A long, narrow bridge made of wood planks once stretched across the Snake River at this point, and that bridge connected the present with the past.
Before modern Grand Teton National Park was created in 1950, many local people had fought proposals to expand the small national park established in 1929. Fearing the loss of grazing rights to public land, ranchers in particular had resisted the creation of the larger park.
A small number of ranchers grazed their cattle west of the Snake River in the area of the Potholes, south of Signal Mountain, moving them to summer range east of the river, crossing on the dam at Jackson Lake near the town of Moran, now removed but then located just west of here. When the new, larger national park was created in 1950, two things happened. One was that, unlike other national parks, grazing was permitted during the life of the ranchers at the time. The other was that the new park received more visitors. Herding cattle across the dam became problematic so the National Park Service and the ranchers agreed to find an alternate place to cross the river, and this was the location.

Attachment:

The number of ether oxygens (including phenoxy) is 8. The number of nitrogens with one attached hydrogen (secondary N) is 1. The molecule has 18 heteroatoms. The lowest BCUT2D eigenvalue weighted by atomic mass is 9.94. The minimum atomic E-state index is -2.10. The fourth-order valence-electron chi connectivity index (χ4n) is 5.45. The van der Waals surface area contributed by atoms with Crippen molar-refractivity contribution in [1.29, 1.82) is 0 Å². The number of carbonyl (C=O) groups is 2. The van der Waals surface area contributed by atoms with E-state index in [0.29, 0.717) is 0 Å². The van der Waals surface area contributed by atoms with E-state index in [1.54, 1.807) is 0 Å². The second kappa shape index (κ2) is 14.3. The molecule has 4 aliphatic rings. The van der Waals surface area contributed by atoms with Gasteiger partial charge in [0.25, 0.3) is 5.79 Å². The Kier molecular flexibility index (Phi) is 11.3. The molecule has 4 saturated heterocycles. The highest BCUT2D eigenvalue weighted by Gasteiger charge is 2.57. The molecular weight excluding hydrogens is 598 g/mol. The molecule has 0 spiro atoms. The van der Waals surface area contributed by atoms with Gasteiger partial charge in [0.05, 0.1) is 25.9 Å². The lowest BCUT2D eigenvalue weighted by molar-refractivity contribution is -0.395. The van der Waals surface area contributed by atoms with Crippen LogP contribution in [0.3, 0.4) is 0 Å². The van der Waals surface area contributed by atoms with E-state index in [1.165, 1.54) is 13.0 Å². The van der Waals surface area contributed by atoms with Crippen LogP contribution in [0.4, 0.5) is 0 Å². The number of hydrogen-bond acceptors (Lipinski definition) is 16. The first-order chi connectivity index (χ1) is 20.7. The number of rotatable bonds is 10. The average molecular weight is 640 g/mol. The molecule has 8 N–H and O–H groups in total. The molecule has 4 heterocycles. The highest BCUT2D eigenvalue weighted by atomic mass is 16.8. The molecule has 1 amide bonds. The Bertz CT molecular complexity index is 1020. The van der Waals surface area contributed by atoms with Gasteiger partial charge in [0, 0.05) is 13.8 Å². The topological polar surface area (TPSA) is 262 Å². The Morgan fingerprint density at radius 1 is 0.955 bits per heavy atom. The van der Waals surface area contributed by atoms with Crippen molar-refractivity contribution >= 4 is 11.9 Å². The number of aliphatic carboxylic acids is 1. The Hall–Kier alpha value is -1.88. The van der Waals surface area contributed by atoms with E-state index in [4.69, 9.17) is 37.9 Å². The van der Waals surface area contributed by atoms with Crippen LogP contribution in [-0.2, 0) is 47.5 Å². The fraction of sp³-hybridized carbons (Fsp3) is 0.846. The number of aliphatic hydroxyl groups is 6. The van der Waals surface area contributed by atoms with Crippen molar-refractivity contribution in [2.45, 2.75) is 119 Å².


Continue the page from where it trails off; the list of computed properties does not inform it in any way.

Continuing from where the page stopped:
In the middle 1950s "Cattleman's Bridge" was constructed, but not long afterwards, the Potholes ceased to be used for grazing. So the bridge was used for cattle drives only a short while. The bridge remained, however,
and was used in the following decades by people hiking or fishing. In 1962, the bridge even appeared in one scene of the movie "Spencer's Mountain".
The bridge was finally taken down in 2001 after it had partially collapsed. While it existed, however, the bridge revealed one aspect of the distinctive history of Grand Teton National Park.